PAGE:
Tax Breaks for Those Investing in Small Businesses
By Greenstein, Rogoff, Olsen & Co.
As the Obama administration focuses on small businesses as the engine that will drive the country’s economic recovery, investors should consider the tax breaks available from buying small business stocks.
“Section 1202 of the Internal Revenue Code grants relief to investors who risk their funds in new ventures, small businesses and specialized small business investment companies,” says Alan L. Olsen, CPA and managing partner with Greenstein, Rogoff, Olsen & Co., LLP (GROCO®). “Non-corporate investors may exclude up to 50 percent of gain they realize on the disposition of qualified small business stock issued after August 10, 1993 and held for more than five years.”
Olsen says that there are several requirements taxpayers and the companies they invest in must meet in order to qualify for the exclusion. ***
“These include stipulations that a company must be a specific type of C corporation, must meet a gross assets test, and must use at least 80% by value of its assets in the active conduct of a qualified trade or business,” says Olsen. “Stock will not qualify for the exclusion if the issuing corporation engages in a significant redemption. There is also a cumulative limit on the gain from a single issuer that a taxpayer may exclude. Taxpayers must also consider how claiming an exclusion will affect the rest of their tax planning.”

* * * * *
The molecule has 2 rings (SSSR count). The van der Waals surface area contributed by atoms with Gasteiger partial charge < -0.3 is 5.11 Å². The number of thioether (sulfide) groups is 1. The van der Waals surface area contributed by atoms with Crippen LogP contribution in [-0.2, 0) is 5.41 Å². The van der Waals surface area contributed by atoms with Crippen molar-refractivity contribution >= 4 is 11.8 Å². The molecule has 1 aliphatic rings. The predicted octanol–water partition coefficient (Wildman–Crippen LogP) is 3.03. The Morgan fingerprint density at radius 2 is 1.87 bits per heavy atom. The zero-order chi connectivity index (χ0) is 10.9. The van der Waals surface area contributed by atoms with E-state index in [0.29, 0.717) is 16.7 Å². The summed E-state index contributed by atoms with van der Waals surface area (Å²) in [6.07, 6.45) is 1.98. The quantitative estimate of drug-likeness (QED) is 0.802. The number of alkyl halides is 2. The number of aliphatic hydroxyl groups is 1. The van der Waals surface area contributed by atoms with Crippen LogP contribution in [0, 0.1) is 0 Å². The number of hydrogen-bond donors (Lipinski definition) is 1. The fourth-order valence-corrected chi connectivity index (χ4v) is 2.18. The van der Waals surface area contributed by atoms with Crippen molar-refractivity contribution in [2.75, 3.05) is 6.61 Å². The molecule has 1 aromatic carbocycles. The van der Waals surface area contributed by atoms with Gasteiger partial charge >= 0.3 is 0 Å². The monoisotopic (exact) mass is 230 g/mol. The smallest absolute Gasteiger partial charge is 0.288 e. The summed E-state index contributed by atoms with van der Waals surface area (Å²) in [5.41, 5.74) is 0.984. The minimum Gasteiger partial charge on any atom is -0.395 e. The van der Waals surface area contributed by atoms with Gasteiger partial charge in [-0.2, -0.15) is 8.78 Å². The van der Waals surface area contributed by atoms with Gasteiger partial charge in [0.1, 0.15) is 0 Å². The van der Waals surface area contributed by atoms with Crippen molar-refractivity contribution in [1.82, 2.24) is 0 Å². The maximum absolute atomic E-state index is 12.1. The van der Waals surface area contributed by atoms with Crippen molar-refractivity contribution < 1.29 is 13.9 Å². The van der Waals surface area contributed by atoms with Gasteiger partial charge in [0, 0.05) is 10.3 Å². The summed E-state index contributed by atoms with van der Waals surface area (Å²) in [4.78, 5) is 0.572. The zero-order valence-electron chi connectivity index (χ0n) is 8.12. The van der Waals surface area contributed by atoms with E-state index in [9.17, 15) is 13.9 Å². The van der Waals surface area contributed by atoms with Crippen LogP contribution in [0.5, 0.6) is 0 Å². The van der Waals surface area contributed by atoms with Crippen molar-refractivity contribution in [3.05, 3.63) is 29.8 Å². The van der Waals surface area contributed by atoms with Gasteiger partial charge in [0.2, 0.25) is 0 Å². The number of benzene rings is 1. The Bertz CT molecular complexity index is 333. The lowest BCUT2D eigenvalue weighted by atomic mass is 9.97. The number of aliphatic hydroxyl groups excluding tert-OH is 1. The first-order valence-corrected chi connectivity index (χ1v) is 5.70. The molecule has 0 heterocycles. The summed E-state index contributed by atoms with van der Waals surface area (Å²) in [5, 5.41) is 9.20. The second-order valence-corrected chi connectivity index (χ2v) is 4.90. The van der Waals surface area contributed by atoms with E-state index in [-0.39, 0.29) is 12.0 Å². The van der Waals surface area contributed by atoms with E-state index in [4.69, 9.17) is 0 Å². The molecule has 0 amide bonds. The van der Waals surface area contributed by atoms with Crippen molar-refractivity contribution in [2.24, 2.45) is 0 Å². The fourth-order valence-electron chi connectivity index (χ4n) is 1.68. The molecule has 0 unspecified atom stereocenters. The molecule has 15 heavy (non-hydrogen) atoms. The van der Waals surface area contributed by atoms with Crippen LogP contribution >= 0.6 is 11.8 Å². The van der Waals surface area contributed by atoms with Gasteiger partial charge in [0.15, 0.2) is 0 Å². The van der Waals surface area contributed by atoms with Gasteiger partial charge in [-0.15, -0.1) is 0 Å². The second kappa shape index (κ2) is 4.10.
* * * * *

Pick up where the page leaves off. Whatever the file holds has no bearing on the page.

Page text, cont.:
Mr. Olsen’s tax experience includes working with some of the most successful entrepreneurs in the world. His clients include individuals who have helped build companies such as Google, Skype, eBay, Oracle, Sun Microsystems, Compac, and AOL. His firm, GROCO, has been named one of the Best-Managed CPA Firms in the U.S. by Inside Public Accounting.
Mr. Olsen is available to discuss the gain exclusion available for taxpayers who invest in small business stocks, as well as the requirements that must be satisfied, and how to include this option as part of an overall tax planning strategy.